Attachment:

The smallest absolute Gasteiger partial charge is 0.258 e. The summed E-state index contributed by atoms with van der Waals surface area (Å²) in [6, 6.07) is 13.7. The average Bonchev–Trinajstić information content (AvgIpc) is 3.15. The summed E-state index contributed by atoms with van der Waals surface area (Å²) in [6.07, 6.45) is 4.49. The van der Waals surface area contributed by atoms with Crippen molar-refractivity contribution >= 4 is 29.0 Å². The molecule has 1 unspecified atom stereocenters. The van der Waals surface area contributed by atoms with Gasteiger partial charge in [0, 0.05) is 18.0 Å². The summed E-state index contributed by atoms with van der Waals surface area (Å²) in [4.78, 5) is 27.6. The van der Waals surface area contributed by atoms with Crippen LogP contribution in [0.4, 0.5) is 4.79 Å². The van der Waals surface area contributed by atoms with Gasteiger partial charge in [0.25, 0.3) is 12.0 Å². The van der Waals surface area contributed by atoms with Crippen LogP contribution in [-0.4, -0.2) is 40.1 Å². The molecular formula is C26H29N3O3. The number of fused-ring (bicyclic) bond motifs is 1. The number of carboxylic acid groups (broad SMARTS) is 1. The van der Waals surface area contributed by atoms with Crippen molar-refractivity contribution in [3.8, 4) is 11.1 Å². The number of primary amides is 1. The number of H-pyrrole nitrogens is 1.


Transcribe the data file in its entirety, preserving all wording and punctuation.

The smallest absolute Gasteiger partial charge is 0.258 e. The summed E-state index contributed by atoms with van der Waals surface area (Å²) in [6, 6.07) is 13.7. The average Bonchev–Trinajstić information content (AvgIpc) is 3.15. The summed E-state index contributed by atoms with van der Waals surface area (Å²) in [6.07, 6.45) is 4.49. The van der Waals surface area contributed by atoms with Crippen molar-refractivity contribution >= 4 is 29.0 Å². The molecule has 1 unspecified atom stereocenters. The van der Waals surface area contributed by atoms with Gasteiger partial charge in [0, 0.05) is 18.0 Å². The summed E-state index contributed by atoms with van der Waals surface area (Å²) in [4.78, 5) is 27.6. The van der Waals surface area contributed by atoms with Crippen LogP contribution in [0.4, 0.5) is 4.79 Å². The van der Waals surface area contributed by atoms with Gasteiger partial charge in [0.25, 0.3) is 12.0 Å². The van der Waals surface area contributed by atoms with Crippen LogP contribution in [-0.4, -0.2) is 40.1 Å². The molecular formula is C26H29N3O3. The number of fused-ring (bicyclic) bond motifs is 1. The number of carboxylic acid groups (broad SMARTS) is 1. The van der Waals surface area contributed by atoms with Crippen molar-refractivity contribution in [3.8, 4) is 11.1 Å². The number of primary amides is 1. The number of H-pyrrole nitrogens is 1.